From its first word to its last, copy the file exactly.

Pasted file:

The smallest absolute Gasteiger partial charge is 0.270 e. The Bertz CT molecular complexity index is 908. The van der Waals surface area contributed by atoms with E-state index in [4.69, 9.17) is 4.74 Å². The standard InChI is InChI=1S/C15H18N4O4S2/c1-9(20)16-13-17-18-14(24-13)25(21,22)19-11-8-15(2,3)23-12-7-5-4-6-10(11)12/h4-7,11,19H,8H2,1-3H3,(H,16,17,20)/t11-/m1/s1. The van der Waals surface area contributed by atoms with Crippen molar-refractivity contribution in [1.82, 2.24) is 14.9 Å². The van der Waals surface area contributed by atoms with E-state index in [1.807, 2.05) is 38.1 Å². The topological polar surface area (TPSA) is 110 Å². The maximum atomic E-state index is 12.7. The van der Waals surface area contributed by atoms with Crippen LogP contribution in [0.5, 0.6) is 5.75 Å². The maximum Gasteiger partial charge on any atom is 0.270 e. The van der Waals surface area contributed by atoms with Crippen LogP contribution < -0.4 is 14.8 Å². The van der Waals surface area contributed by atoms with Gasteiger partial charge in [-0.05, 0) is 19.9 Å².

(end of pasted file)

The smallest absolute Gasteiger partial charge is 0.270 e. The Bertz CT molecular complexity index is 908. The van der Waals surface area contributed by atoms with E-state index in [4.69, 9.17) is 4.74 Å². The standard InChI is InChI=1S/C15H18N4O4S2/c1-9(20)16-13-17-18-14(24-13)25(21,22)19-11-8-15(2,3)23-12-7-5-4-6-10(11)12/h4-7,11,19H,8H2,1-3H3,(H,16,17,20)/t11-/m1/s1. The van der Waals surface area contributed by atoms with Crippen molar-refractivity contribution in [1.82, 2.24) is 14.9 Å². The van der Waals surface area contributed by atoms with E-state index in [1.807, 2.05) is 38.1 Å². The topological polar surface area (TPSA) is 110 Å². The maximum atomic E-state index is 12.7. The van der Waals surface area contributed by atoms with Crippen LogP contribution in [0.5, 0.6) is 5.75 Å². The maximum Gasteiger partial charge on any atom is 0.270 e. The van der Waals surface area contributed by atoms with Crippen LogP contribution < -0.4 is 14.8 Å². The van der Waals surface area contributed by atoms with Gasteiger partial charge in [-0.05, 0) is 19.9 Å².